Health is truly the greatest wealth you can attain and maintain. (That double rhyme was not planned but kind of cool, no?)
Eating foods high in nutrition and working out regularly can do more for your success than any piece of knowledge found in a book or taught in a class. But in the modern world of diet and fitness it seems those wanting to stave off preventable ailments like high blood pressure, heart disease and type 2 diabetes are taking it a bit too far. I mean why does an accountant or some other pencil pusher by day need to flip a gigantic tire? Or jump up on a box that probably is at least 6 inches too high? Yes this is a direct reference to the latest fitness craze called CrossFit.
Before that it was P90X and before that…listing all of the fads that promise six pack abs and buns of steel is far too lengthy and unless you have been living in a cave eating franks and beans over a campfire, you have heard of all of them.
Don’t get me wrong I think any effort in improving your health is commendable, that being said the vehicle you use to reach new fitness heights shouldn’t put you in the hospital.
While I am on my high horse – I guarantee there a few tire flippers that are ticked off at me right now -- I will share four things I have learned on my fitness quest.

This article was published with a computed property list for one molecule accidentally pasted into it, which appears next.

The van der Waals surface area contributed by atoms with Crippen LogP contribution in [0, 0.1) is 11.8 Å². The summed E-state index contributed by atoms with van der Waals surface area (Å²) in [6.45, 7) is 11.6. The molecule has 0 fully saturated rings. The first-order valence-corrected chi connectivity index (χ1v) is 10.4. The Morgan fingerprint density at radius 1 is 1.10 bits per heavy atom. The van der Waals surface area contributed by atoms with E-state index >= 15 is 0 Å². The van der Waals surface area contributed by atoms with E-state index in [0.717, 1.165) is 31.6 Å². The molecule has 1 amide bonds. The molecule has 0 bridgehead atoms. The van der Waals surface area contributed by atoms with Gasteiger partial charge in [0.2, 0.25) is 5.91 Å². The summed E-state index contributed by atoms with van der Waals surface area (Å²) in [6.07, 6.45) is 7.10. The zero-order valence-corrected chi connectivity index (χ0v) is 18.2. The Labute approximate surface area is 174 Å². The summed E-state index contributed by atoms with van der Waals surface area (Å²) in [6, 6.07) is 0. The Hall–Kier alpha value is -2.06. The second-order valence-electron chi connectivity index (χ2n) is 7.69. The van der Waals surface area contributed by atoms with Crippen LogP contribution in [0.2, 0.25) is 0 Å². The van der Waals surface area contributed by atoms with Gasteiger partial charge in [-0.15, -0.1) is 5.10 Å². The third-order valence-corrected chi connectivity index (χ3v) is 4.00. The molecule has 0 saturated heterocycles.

1. Keep it closer to Zen than rabid
I am a member of a well-known fitness community and if I had a dollar for every time someone says, “Kill it man, kill that workout!” I would have quite a collection of greenbacks. You aren’t going into battle when you lift weights, run on the treadmill or swing a kettlebell, you are becoming or staying fit. Try to remember that, and maybe you won’t pull something.
2. Something is better than nothing
Hate working out? You are not alone. Even if you walk 20 minutes a day that’s 20 minutes more than if you choose to sit on the couch watching X-Files reruns instead. Although X-Files does rock.
3. Rest is important
Don’t kill your body by working out 7 days a week. Rest is just as important as working out. No smart ass, resting constantly without working out does not count. You actually have to move prior to resting your body.
4. Don’t worry about what others think
I enjoy running and in the past when I saw a fellow runner or just a bystander watching me pass by I would hit the turbo boost as if I had to impress them. The lesson: who cares if someone thinks you are slow, weak, flabby or conversely fast, strong and lean. Worry about yourself.